Tuesday, August 28, 2012

What's our stance on weighted grades?

This is one of those times when this blog can provide the community with insight into decision making within the high school. This forum also offers members of the community the opportunity for healthy discussions on pertinent educational topics. Those of you who have experience with weighted grades know that this can be a controversial topic. This is a lengthy post because I have tried to explain our thought process. 

As many of you have heard, the Advisory Council* recently revised Graded's policy on weighted grades. It had been several years since the policy had been reviewed and recently there have been questions regarding the rationale for the weighting practices. It is certainly healthy for the school to periodically review polices and practices. In reviewing the policy we gathered information from university representatives, educational experts, and other top international schools.

After much discussion we decided to take Guskey and Bailey's advice to define the purpose of weighted grades at Graded. The information that we gathered from university representatives convinced us that as long as we explained our grading process, the universities would be able to review them with their own processes and filters. For this reason we decided that the primary purpose was to acknowledge students who took more rigorous college courses by weighting select courses. This information would be used when we determined the top ten juniors and seniors, including the valedictorian and salutatorian.

  • "To communicate teachers' judgments about students' achievements and performance to parents, to the students themselves, or to others..."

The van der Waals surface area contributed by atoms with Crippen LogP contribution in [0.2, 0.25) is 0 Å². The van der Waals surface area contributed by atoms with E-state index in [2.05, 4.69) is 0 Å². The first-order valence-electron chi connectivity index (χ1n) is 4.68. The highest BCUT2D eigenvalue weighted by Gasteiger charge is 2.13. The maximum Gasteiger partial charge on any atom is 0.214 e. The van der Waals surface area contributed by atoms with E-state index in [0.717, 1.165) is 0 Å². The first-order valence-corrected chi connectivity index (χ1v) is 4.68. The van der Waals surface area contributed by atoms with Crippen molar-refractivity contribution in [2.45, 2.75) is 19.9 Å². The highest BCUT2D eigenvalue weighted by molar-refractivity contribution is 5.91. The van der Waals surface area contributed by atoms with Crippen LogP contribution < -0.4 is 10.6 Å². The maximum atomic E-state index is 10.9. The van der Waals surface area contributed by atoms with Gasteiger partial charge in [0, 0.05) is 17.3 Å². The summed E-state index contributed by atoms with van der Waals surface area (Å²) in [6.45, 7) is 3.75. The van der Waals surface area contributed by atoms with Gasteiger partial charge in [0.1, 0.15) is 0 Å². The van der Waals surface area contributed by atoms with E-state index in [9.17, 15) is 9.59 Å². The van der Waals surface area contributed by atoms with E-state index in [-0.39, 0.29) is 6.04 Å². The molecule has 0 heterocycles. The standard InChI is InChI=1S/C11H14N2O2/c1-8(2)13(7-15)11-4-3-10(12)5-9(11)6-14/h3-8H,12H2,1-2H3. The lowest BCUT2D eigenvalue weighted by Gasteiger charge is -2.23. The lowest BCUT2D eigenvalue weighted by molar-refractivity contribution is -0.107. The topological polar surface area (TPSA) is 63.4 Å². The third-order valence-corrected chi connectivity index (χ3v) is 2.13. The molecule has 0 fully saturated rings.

• "To select, identify, or group students for certain educational paths, programs or honors..."

From Developing Grading and Reporting Systems for Student Learning by Thomas R. Guskey and Jane M. Bailey

One of the university representatives stated, "We encourage students to take the more challenging classes, such as the IB, so we like to see students getting that recognition with the GPA."

With this decision done we set about the task of determining which courses to weight. In the end, we landed on the following.

All 1 Year Standard Level (SL) Courses - 5 points
All Higher Level (HL) Courses - 5 points
All Advanced Placement Courses - 5 points

We felt that all HL and AP courses are college level courses and that there is a high degree of rigor which deserves the additional percentage points. Since standard level (SL) courses are meant to be taught in 150 hours and 1 year courses meet for approximately 100 hours, students taking an SL course in one year are faced with an equally challenging workload.

We also considered the level of rigor for the Theory of Knowledge (ToK) course and decided that the workload in this class was not equivalent to a HL course. We also found that it was not common for ToK to be weighted at other international schools.

The final change that we made was to change the additional points from 6 to 5. Our research from international schools showed us that .5 (in a Grade Point Average) is common practice. A .5 increase in GPA equates to 5 points in our percentage system.

So, this was the information that I presented to seniors last week. In that meeting many of the seniors expressed concern about the changes to policy. There were two arguments that resonated with us and we decided to review our decision.